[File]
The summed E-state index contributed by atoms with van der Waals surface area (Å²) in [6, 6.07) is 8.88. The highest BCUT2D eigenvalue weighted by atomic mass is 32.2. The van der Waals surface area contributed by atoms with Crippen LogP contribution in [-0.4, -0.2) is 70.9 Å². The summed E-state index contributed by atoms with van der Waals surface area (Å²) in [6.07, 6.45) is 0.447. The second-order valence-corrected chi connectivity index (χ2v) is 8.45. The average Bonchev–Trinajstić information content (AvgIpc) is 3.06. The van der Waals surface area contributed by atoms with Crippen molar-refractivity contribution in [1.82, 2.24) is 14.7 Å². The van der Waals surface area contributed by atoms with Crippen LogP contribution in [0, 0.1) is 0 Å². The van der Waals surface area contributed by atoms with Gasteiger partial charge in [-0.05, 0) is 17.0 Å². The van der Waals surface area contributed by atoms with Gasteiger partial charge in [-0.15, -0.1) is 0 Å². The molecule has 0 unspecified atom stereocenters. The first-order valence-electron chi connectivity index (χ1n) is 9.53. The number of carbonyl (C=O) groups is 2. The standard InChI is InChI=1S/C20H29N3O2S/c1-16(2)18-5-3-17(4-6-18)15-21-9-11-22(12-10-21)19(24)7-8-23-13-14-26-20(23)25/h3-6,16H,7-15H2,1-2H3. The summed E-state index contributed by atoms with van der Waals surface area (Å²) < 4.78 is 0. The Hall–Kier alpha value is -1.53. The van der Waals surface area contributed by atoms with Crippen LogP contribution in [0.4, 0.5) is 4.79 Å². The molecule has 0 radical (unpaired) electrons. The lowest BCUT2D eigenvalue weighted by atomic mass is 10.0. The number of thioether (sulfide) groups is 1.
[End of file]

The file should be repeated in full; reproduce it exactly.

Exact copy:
The summed E-state index contributed by atoms with van der Waals surface area (Å²) in [6, 6.07) is 8.88. The highest BCUT2D eigenvalue weighted by atomic mass is 32.2. The van der Waals surface area contributed by atoms with Crippen LogP contribution in [-0.4, -0.2) is 70.9 Å². The summed E-state index contributed by atoms with van der Waals surface area (Å²) in [6.07, 6.45) is 0.447. The second-order valence-corrected chi connectivity index (χ2v) is 8.45. The average Bonchev–Trinajstić information content (AvgIpc) is 3.06. The van der Waals surface area contributed by atoms with Crippen molar-refractivity contribution in [1.82, 2.24) is 14.7 Å². The van der Waals surface area contributed by atoms with Crippen LogP contribution in [0, 0.1) is 0 Å². The van der Waals surface area contributed by atoms with Gasteiger partial charge in [-0.05, 0) is 17.0 Å². The van der Waals surface area contributed by atoms with Gasteiger partial charge in [-0.15, -0.1) is 0 Å². The molecule has 0 unspecified atom stereocenters. The first-order valence-electron chi connectivity index (χ1n) is 9.53. The number of carbonyl (C=O) groups is 2. The standard InChI is InChI=1S/C20H29N3O2S/c1-16(2)18-5-3-17(4-6-18)15-21-9-11-22(12-10-21)19(24)7-8-23-13-14-26-20(23)25/h3-6,16H,7-15H2,1-2H3. The summed E-state index contributed by atoms with van der Waals surface area (Å²) < 4.78 is 0. The Hall–Kier alpha value is -1.53. The van der Waals surface area contributed by atoms with Crippen LogP contribution in [0.4, 0.5) is 4.79 Å². The molecule has 0 radical (unpaired) electrons. The lowest BCUT2D eigenvalue weighted by atomic mass is 10.0. The number of thioether (sulfide) groups is 1.